The Federal Reserve reached a noteworthy milestone this week. For the first time in history, its balance sheet exceeded $3 trillion.
To be a bit more specific, as rounding errors matter when you're talking about trillions of dollars, the central bank's asset holdings increased to $3.013 trillion for the week ended Jan. 23 -- don't ask me why the Fed chooses Wednesday as the end of a week. This included $1.697 trillion of U.S. Treasury securities and $983 billion in mortgage-backed securities as well as a handful of other assets.
Since the Fall of 2008, the Fed has increased its holdings in three distinct waves of quantitative easing, known colloquially as QE1 through QE3, under which it's purchased assets guaranteed by the full faith and credit of the United States.
In the most recent round, announced at the end of last year, the central bank committed to buying $40 billion in mortgage-backed securities a month until the unemployment situation improves significantly. By "significantly" it's possible that the bank means "down to 6.5%," which the Fed identified as a benchmark later in the year. If true, then we could very well see a $4-trillion balance sheet before all is said and done.
Beyond people alarmed by the hypothetical omnipresent menace of inflation, the most tangible impact of the Fed's aggressive monetary stance are financial institutions such as banks and mortgage REITs.
With respect to banks, the long-term interest rates that quantitative easing is designed to reduce are the very same rates that banks rely on to make money. For instance, after announcing third-quarter earnings last year, Wells Fargo (NYSE: WFC ) saw its shares slammed after the bank reported a decrease in its net interest margin by 25 basis points; as a follow-up, this figure fell an additional 10 basis points in the fourth quarter.
What makes these funds particularly susceptible to the Fed's moves, and particularly QE3, is the fact that they're vying for the very same assets, agency mortgage-backed securities. MBS prices have accordingly gone through the roof, and their yields, which mortgage REITs look to for income, have tanked, as MBS prices and yields are inversely related.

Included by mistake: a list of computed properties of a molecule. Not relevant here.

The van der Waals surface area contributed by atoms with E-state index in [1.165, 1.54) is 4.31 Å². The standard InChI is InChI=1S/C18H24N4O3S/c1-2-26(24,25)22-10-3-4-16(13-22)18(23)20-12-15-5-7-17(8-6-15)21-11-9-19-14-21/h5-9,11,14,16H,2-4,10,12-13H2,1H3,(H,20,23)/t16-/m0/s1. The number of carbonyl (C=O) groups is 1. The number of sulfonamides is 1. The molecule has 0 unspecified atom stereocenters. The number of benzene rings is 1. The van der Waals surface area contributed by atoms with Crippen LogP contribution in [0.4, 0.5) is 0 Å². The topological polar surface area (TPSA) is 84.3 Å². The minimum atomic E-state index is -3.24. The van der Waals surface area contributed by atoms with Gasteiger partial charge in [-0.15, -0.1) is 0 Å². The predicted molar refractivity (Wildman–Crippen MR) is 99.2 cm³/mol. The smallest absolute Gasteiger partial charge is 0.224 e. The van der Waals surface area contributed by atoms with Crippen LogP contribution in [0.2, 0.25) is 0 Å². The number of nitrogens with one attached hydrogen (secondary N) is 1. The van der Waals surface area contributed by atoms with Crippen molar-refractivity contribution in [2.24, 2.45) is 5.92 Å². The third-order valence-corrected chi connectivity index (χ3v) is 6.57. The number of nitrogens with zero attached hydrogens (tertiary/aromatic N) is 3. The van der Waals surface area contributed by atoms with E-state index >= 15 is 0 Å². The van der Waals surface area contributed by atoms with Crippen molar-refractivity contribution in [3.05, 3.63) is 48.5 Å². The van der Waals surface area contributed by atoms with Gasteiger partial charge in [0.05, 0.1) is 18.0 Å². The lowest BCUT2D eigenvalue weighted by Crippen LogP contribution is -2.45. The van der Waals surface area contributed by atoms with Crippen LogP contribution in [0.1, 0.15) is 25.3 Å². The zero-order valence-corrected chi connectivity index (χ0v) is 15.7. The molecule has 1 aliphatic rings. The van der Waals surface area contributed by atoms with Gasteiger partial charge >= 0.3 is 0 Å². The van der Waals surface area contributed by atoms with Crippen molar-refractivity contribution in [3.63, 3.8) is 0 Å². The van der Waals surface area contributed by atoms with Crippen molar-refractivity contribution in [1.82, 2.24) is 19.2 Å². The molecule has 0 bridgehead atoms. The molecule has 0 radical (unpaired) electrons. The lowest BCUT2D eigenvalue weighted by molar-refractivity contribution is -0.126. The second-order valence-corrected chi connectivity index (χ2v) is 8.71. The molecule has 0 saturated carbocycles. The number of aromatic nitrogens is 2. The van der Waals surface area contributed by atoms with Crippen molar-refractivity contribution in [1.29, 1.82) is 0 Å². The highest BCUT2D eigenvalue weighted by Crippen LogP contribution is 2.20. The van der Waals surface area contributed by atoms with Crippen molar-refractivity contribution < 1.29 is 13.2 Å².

The stress this has put on the industry has been palatable. In November of last year, it led Annaly, the largest player in the space, to announce the proposed acquisition of CreXus Investment Corporation, a higher-yielding commercially focused REIT that Annaly had previously just managed.
Additionally, as you can see in the chart above and as I discuss here, it's caused valuations in the entire industry to drop. Since the middle of 2012 -- that is, before QE3 began -- Annaly's has fallen by 12%, American Capital's by 14%, and ARMOUR Residential's by 9%. And with valuations and income have gone dividends. In Annaly's case, the quarterly payout has fallen by 17% over the last 12 months alone.
Is there any end in sight?
At this point, the answer to this question is: No. For those of you concerned about inflation, my recommendation is to ease up a bit, as Japan's experience over the last two decades has shown that inflating prices are the last thing we need to be concerned about right now.
More generally, however, for investors with a stake in financial companies, it's likely that the Fed's easy monetary stance is bound to continue at least for the foreseeable future. But it won't last forever. Consequently, and particularly for those of you invested in mortgage REITs, you'll simply need to readjust your expectations for those wonderful, though slightly smaller, quarterly payouts.
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